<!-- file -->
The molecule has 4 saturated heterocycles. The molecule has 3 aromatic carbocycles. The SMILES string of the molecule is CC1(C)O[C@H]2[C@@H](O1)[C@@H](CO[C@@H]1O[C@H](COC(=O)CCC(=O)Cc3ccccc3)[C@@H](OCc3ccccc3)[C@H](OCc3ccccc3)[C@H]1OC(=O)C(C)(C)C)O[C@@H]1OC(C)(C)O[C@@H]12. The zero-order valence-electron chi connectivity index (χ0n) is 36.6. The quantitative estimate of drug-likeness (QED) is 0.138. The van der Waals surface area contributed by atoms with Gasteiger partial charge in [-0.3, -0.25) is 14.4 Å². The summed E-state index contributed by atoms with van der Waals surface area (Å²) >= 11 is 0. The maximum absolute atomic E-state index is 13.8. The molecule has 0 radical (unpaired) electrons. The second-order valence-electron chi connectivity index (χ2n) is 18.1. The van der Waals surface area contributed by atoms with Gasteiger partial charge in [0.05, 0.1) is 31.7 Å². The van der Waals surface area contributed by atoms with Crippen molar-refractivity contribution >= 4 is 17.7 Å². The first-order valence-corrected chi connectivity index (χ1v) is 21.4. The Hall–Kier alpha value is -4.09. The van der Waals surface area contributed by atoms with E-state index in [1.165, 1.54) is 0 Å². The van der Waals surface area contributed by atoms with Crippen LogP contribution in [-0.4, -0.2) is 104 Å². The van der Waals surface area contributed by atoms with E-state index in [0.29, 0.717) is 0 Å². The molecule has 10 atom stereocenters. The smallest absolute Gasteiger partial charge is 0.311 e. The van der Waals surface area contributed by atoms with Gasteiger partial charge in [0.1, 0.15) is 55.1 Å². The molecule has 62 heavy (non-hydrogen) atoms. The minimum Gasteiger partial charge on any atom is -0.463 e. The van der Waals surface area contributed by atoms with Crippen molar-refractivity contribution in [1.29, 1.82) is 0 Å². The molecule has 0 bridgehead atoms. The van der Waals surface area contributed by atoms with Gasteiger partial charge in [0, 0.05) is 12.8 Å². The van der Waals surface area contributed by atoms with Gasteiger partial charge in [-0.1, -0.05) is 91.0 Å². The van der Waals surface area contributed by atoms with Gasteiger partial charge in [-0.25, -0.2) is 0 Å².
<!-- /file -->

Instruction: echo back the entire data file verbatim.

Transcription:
The molecule has 4 saturated heterocycles. The molecule has 3 aromatic carbocycles. The SMILES string of the molecule is CC1(C)O[C@H]2[C@@H](O1)[C@@H](CO[C@@H]1O[C@H](COC(=O)CCC(=O)Cc3ccccc3)[C@@H](OCc3ccccc3)[C@H](OCc3ccccc3)[C@H]1OC(=O)C(C)(C)C)O[C@@H]1OC(C)(C)O[C@@H]12. The zero-order valence-electron chi connectivity index (χ0n) is 36.6. The quantitative estimate of drug-likeness (QED) is 0.138. The van der Waals surface area contributed by atoms with Gasteiger partial charge in [-0.3, -0.25) is 14.4 Å². The summed E-state index contributed by atoms with van der Waals surface area (Å²) >= 11 is 0. The maximum absolute atomic E-state index is 13.8. The molecule has 0 radical (unpaired) electrons. The second-order valence-electron chi connectivity index (χ2n) is 18.1. The van der Waals surface area contributed by atoms with Gasteiger partial charge in [0.05, 0.1) is 31.7 Å². The van der Waals surface area contributed by atoms with Crippen molar-refractivity contribution >= 4 is 17.7 Å². The first-order valence-corrected chi connectivity index (χ1v) is 21.4. The Hall–Kier alpha value is -4.09. The van der Waals surface area contributed by atoms with E-state index in [1.165, 1.54) is 0 Å². The van der Waals surface area contributed by atoms with Crippen LogP contribution in [-0.4, -0.2) is 104 Å². The van der Waals surface area contributed by atoms with E-state index in [0.29, 0.717) is 0 Å². The molecule has 10 atom stereocenters. The smallest absolute Gasteiger partial charge is 0.311 e. The van der Waals surface area contributed by atoms with Gasteiger partial charge in [0.1, 0.15) is 55.1 Å². The molecule has 62 heavy (non-hydrogen) atoms. The minimum Gasteiger partial charge on any atom is -0.463 e. The van der Waals surface area contributed by atoms with Crippen molar-refractivity contribution in [1.29, 1.82) is 0 Å². The molecule has 0 bridgehead atoms. The van der Waals surface area contributed by atoms with Gasteiger partial charge in [0, 0.05) is 12.8 Å². The van der Waals surface area contributed by atoms with Gasteiger partial charge in [-0.1, -0.05) is 91.0 Å². The van der Waals surface area contributed by atoms with Gasteiger partial charge in [-0.25, -0.2) is 0 Å².